An article published this month reviews first aid treatments for burn injuries (Cuttle et al. 2009. Burns: EPub). Having just attended my first-aid re-qualifier I thought I’d take a look.
Review outcome: use cold water (2–15 °C cold water applied for 20 min, if you’re interested)
So no surprises there then.
Amusingly, the reviewers mention that treatment for an acute burn injury was first documented in the Ebers Papyrus (c. 1500 BC):
Treatment involved applying to a burn “on the first day” a mixture of milk from a woman who had just given birth to a son, gum, and ram’s hair, together with a spoken incantation: “Your son Horus has burned himself in the desert. Is water here? There is no water here. Water is in my mouth, a Nile is between my thighs, I have come to put out the fire. Flow out, burn!”. Since that time in history where plant and animal extracts were popular, many other topical treatments have been used, such as vinegar and wine in Roman times, oily mixtures in the 1800s, tannic and picric acids from the early 1900s and finally cold water.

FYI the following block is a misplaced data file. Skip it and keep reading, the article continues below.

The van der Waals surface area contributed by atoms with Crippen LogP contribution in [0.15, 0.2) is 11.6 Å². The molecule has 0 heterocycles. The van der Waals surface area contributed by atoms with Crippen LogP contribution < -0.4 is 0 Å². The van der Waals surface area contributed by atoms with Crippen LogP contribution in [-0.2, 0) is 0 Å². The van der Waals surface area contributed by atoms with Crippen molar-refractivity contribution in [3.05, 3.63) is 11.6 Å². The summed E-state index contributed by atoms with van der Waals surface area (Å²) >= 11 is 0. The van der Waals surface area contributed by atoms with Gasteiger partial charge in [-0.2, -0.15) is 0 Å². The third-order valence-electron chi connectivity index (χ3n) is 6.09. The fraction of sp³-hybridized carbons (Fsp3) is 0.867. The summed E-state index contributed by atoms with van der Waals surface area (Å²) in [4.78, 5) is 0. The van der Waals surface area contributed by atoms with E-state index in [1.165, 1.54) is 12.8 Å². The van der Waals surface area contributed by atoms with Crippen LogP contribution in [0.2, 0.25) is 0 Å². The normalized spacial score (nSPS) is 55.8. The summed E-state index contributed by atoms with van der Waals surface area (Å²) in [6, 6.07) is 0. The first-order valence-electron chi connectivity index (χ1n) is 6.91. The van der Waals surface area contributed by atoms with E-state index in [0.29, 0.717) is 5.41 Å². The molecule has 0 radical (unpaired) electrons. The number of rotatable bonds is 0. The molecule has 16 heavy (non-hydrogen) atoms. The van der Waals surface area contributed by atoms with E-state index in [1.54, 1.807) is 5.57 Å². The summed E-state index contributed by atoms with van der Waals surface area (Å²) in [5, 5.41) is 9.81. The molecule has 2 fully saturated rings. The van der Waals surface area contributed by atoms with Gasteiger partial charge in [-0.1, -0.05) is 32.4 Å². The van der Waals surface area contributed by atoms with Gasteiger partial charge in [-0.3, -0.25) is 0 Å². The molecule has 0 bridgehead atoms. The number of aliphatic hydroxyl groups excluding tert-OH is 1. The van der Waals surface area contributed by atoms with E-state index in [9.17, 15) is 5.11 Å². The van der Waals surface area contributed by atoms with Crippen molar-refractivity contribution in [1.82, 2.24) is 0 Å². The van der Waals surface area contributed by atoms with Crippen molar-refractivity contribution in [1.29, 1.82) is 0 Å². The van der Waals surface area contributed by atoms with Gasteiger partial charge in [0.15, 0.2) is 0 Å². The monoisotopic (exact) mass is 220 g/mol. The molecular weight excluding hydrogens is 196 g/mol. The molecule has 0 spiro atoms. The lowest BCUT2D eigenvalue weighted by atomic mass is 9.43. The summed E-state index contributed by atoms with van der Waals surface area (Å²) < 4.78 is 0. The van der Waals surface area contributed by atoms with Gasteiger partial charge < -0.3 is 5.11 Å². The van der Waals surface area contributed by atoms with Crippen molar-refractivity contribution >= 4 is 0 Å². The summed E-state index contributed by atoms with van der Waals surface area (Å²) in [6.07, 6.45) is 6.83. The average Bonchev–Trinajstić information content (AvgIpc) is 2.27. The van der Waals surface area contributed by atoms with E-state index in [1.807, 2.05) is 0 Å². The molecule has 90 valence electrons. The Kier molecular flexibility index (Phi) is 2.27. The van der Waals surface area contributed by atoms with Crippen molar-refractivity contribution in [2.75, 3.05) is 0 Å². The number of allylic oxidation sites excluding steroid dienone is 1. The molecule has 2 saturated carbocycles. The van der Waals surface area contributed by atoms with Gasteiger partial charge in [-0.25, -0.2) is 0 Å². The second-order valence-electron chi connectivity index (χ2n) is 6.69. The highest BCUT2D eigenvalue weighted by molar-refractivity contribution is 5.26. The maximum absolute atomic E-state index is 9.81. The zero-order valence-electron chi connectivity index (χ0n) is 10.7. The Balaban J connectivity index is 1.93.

So, assuming you have no lactating women around, no gum, no choice snippets of hair from a Ram, then you can always rely on the incanted threat of having your burn spat on, or pissed on. Invariably over the years, you would be oiled, wined or burned with wood acid or an explosive. I wonder whether there is some sense of irony given that every remedy seems poised to complete the cooking of meat that you’ve already started, complete with some basting?
Finally we get to cold water that, according to the review, has the documented benefits of: decreasing mortality, pain relief, decreasing cell damage, decreasing skin temperature to below dangerous level, decreasing cell metabolism in hypoxic tissue for greater cell survival, stabilising vasculature, reducing oedema, improving wound healing and scar formation and decreasing inflammatory response.
The above is a victory for common sense, and documented evidence-based medicine, rather than the hocus of old. However, the review points out that there continues to be some controversy still as many people prefer the old ‘natural’ and ‘folk’ remedies, despite the lack of documented evidence that they do anything, and in many cases act to delay healing.
Cuttle, L., Pearn, J., McMillan, J., & Kimble, R. (2009). A review of first aid treatments for burn injuries Burns, 35 (6), 768-775 DOI: 10.1016/j.burns.2008.10.011